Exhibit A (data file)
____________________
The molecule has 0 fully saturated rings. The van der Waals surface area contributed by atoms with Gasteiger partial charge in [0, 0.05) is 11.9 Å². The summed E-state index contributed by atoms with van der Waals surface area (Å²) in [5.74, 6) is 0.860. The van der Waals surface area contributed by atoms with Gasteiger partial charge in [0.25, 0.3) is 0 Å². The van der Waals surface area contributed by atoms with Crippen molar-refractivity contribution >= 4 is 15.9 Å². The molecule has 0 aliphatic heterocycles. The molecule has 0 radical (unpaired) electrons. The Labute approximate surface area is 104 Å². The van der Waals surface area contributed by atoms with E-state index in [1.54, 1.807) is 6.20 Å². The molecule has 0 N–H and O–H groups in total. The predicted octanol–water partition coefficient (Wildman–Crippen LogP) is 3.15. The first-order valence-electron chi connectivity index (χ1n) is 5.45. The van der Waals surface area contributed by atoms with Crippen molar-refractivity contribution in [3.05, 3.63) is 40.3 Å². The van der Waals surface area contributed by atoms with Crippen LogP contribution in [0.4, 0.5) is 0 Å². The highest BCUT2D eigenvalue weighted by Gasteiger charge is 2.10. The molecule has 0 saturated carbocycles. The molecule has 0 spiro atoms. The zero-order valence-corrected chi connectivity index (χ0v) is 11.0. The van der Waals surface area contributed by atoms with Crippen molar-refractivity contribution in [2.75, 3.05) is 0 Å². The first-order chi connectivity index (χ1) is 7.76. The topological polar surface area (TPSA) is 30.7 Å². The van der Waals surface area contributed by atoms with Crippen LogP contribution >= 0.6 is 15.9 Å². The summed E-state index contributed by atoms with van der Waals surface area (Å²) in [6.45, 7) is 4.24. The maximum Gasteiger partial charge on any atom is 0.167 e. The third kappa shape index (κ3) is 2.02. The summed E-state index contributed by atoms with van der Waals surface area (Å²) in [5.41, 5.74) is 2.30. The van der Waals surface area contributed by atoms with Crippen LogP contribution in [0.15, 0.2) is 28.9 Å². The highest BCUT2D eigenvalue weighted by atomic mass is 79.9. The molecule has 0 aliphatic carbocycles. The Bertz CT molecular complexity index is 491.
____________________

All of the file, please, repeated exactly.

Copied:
The molecule has 0 fully saturated rings. The van der Waals surface area contributed by atoms with Gasteiger partial charge in [0, 0.05) is 11.9 Å². The summed E-state index contributed by atoms with van der Waals surface area (Å²) in [5.74, 6) is 0.860. The van der Waals surface area contributed by atoms with Gasteiger partial charge in [0.25, 0.3) is 0 Å². The van der Waals surface area contributed by atoms with Crippen molar-refractivity contribution >= 4 is 15.9 Å². The molecule has 0 aliphatic heterocycles. The molecule has 0 radical (unpaired) electrons. The Labute approximate surface area is 104 Å². The van der Waals surface area contributed by atoms with E-state index in [1.54, 1.807) is 6.20 Å². The molecule has 0 N–H and O–H groups in total. The predicted octanol–water partition coefficient (Wildman–Crippen LogP) is 3.15. The first-order valence-electron chi connectivity index (χ1n) is 5.45. The van der Waals surface area contributed by atoms with Crippen molar-refractivity contribution in [3.05, 3.63) is 40.3 Å². The van der Waals surface area contributed by atoms with Crippen LogP contribution in [0.4, 0.5) is 0 Å². The highest BCUT2D eigenvalue weighted by Gasteiger charge is 2.10. The molecule has 0 saturated carbocycles. The molecule has 0 spiro atoms. The zero-order valence-corrected chi connectivity index (χ0v) is 11.0. The van der Waals surface area contributed by atoms with Crippen molar-refractivity contribution in [2.75, 3.05) is 0 Å². The first-order chi connectivity index (χ1) is 7.76. The topological polar surface area (TPSA) is 30.7 Å². The van der Waals surface area contributed by atoms with Crippen LogP contribution >= 0.6 is 15.9 Å². The summed E-state index contributed by atoms with van der Waals surface area (Å²) in [6.45, 7) is 4.24. The maximum Gasteiger partial charge on any atom is 0.167 e. The third kappa shape index (κ3) is 2.02. The summed E-state index contributed by atoms with van der Waals surface area (Å²) in [5.41, 5.74) is 2.30. The van der Waals surface area contributed by atoms with Crippen LogP contribution in [0.15, 0.2) is 28.9 Å². The highest BCUT2D eigenvalue weighted by atomic mass is 79.9. The molecule has 0 aliphatic carbocycles. The Bertz CT molecular complexity index is 491.